Project description:Epilepsy is the most common childhood neurologic disorder. Status epilepticus (SE), which refers to continuous epileptic seizures, occurs more frequently in children than in adults, and approximately 40–50% of all cases occur in children under 2 years of age. Conventional antiepileptic drugs currently used in clinical practice have a number of adverse side effects. Drug-resistant epilepsy (DRE) can progressively develop in children with persistent SE, necessitating the development of novel therapeutic drugs. During SE, the persistent activation of neurons leads to decreased glutamate clearance with corresponding glutamate accumulation in the synaptic extracellular space, increasing the chance of neuronal excitotoxicity. Our previous study demonstrated that after developmental seizures in rats, E-64d exerts a neuroprotective effect on the seizure-induced brain damage by modulating lipid metabolism enzymes, especially ApoE and ApoJ/clusterin. In this study, we investigated the impact and mechanisms of E-64d administration on neuronal excitotoxicity. To test our hypothesis that E-64d confers neuroprotective effects by regulating autophagy and mitochondrial pathway activity, we simulated neuronal excitotoxicity in vitro using an immortalized hippocampal neuron cell line (HT22). We found that E-64d improved cell viability while reducing oxidative stress and neuronal apoptosis. In addition, E-64d treatment regulated mitochondrial pathway activity and inhibited chaperone-mediated autophagy in HT22 cells. Our findings indicate that E-64d may alleviate glutamate-induced damage via regulation of mitochondrial fission and apoptosis, as well as inhibition of chaperone-mediated autophagy. Thus, E-64d may be a promising therapeutic treatment for hippocampal injury associated with SE.
Project description:Neurons contain a high number of mitochondria, these neuronal cells produce elevated levels of oxidative stress and live for a long time without proliferation; therefore, mitochondrial homeostasis is crucial to their health. Investigations have recently focused on mitochondrial dynamics revealing the ability of these organelles to change their distribution and morphology. It is known that mitochondrial fission is necessary for the transmission of mitochondria to daughter cells during mitosis and mitochondrial fragmentation has been used as an indicator of cell death and mitochondrial dysfunction. Oxidative stress is a trigger able to induce changes in the mitochondrial network. The aim of the present study was to determine the effects of melatonin on the mitochondrial network in HT22 serum-deprived cells. Our results showed that serum deprivation increased reactive oxygen species (ROS) content, promoted the activation of plasma membrane voltage-dependent anion channels (VDACs) and affected the expression of pDRP1 and DRP1 fission proteins. Moreover, parallel increases in apoptotic and autophagic features were found. Damaged and dysfunctional mitochondria are deleterious to the cell; hence, the degradation of such mitochondria through mitophagy is crucial to cell survival. Our results suggest that melatonin supplementation reduces cell death and restores mitochondrial function through the regulation of autophagy.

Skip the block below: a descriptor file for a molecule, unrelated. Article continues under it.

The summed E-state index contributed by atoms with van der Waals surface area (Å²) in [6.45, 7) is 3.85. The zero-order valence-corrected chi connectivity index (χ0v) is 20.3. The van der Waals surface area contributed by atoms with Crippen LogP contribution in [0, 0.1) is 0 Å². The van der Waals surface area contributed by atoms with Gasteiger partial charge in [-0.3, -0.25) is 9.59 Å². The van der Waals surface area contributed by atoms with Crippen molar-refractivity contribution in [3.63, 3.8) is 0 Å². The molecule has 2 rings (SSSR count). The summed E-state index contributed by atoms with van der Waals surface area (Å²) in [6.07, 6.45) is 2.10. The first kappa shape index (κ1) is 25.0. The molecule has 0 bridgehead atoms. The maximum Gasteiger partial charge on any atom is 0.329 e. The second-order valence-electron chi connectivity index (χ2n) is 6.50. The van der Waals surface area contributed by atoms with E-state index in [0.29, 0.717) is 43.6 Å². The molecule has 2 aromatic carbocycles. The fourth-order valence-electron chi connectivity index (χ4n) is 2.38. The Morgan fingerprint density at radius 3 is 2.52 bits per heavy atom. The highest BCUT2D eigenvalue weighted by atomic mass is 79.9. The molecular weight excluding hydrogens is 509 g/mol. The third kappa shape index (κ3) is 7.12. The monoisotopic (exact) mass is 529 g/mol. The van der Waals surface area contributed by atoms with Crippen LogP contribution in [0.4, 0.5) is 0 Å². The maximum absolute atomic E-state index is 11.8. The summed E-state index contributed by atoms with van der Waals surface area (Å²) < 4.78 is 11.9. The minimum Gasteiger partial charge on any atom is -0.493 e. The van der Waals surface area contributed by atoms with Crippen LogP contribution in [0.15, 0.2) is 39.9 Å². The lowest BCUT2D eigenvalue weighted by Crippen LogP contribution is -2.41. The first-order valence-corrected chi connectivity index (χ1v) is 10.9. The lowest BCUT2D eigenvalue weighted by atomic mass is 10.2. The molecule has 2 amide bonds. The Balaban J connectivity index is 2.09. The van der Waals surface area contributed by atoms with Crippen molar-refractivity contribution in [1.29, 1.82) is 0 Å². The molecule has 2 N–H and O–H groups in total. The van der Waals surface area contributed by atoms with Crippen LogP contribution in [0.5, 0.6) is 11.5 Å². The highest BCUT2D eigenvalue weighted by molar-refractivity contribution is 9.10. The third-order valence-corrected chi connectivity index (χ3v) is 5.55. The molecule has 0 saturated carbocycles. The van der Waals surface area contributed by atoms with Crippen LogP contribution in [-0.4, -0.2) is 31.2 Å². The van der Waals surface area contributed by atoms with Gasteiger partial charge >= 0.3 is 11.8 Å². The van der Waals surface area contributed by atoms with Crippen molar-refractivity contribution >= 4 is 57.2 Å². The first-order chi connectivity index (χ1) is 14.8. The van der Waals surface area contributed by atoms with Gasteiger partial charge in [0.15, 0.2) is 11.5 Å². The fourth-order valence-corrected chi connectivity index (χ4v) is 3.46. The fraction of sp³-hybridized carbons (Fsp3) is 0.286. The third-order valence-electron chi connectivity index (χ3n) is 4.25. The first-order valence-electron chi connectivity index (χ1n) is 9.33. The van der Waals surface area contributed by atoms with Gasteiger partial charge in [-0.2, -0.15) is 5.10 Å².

Project description:Glutamate excitotoxicity leads to fragmented mitochondria in neurodegenerative diseases, mediated by nitric oxide and S-nitrosylation of dynamin-related protein 1, a mitochondrial outer membrane fission protein. Optic atrophy gene 1 (OPA1) is an inner membrane protein important for mitochondrial fusion. Autosomal dominant optic atrophy (ADOA), caused by mutations in OPA1, is a neurodegenerative disease affecting mainly retinal ganglion cells (RGCs). Here, we showed that OPA1 deficiency in an ADOA model influences N-methyl-D-aspartate (NMDA) receptor expression, which is involved in glutamate excitotoxicity and oxidative stress. Opa1(enu/+) mice show a slow progressive loss of RGCs, activation of astroglia and microglia, and pronounced mitochondrial fission in optic nerve heads as found by electron tomography. Expression of NMDA receptors (NR1, 2A, and 2B) in the retina of Opa1(enu/+) mice was significantly increased as determined by western blot and immunohistochemistry. Superoxide dismutase 2 (SOD2) expression was significantly decreased, the apoptotic pathway was activated as Bax was increased, and phosphorylated Bad and BcL-xL were decreased. Our results conclusively demonstrate that not only glutamate excitotoxicity and/or oxidative stress alters mitochondrial fission/fusion, but that an imbalance in mitochondrial fission/fusion in turn leads to NMDA receptor upregulation and oxidative stress. Therefore, we propose a new vicious cycle involved in neurodegeneration that includes glutamate excitotoxicity, oxidative stress, and mitochondrial dynamics.